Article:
EM follows the philosophy of sustainable industrial ecologies by transforming the 'end product' of one human activity (organic food waste) into a useful resource for growing food and remediating soil. Soil remediation is a global project. Unfortunately intransient power-bases have much staked on the production and distribution of agro-chemicals. Increasingly, corporations attempt to gain control on the food-chain via patents on life forms and genetically modified food staple. Like renewable energy, EM agriculture threatens to decentralise the production and supply of human essentials, thus rendering existing power-bases obsolete. Therefore major economic powers are not helping to develop such a promising tool for growing food sustainably. Movements toward the creation of sustainable agriculture may have to come from the bottom up, at least initially, through education, consumer choices, and the introduction of technology to communities and farms looking to convert from agrochemical to organic methods.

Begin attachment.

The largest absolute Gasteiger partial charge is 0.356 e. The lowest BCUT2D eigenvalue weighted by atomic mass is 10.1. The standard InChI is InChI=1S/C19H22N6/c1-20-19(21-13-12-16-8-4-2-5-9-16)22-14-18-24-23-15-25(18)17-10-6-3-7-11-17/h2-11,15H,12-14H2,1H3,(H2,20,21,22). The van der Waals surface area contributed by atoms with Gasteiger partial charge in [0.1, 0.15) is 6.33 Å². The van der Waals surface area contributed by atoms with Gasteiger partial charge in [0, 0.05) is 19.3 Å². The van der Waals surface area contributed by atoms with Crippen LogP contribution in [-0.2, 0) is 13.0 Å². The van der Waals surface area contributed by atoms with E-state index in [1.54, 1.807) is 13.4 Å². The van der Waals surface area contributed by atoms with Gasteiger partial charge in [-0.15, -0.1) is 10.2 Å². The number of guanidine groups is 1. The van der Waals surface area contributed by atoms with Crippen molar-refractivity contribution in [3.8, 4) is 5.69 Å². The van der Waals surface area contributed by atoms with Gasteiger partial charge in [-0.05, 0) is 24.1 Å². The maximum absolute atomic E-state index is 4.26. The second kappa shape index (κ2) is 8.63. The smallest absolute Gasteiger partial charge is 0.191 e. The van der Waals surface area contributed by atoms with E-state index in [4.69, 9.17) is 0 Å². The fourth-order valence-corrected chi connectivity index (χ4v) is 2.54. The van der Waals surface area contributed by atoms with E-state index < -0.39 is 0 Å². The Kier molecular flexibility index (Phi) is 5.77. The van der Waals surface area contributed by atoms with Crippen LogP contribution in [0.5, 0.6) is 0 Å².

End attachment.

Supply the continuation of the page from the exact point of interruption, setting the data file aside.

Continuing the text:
Increased awareness of the viability of intensive organic agricultural alternatives is necessary to facilitate a shift toward sustainability. The EM method may supplant the need for damaging chemicals in food cultivation, and could improve human health considerably by increasing antioxidants and nutrients to the human diet. It will also lessen the damage to fisheries and marine wildlife, birdlife and farm workers, whilst reducing farmings impact upon climate change. Application of EM in intensive organic agriculture offers us promising means to supplant current destructive unsustainable approaches, providing healthy organic food, and furthermore may function as a Regenerative System, a system of Earth healing.


Dan Woodward
Brighton, March 2003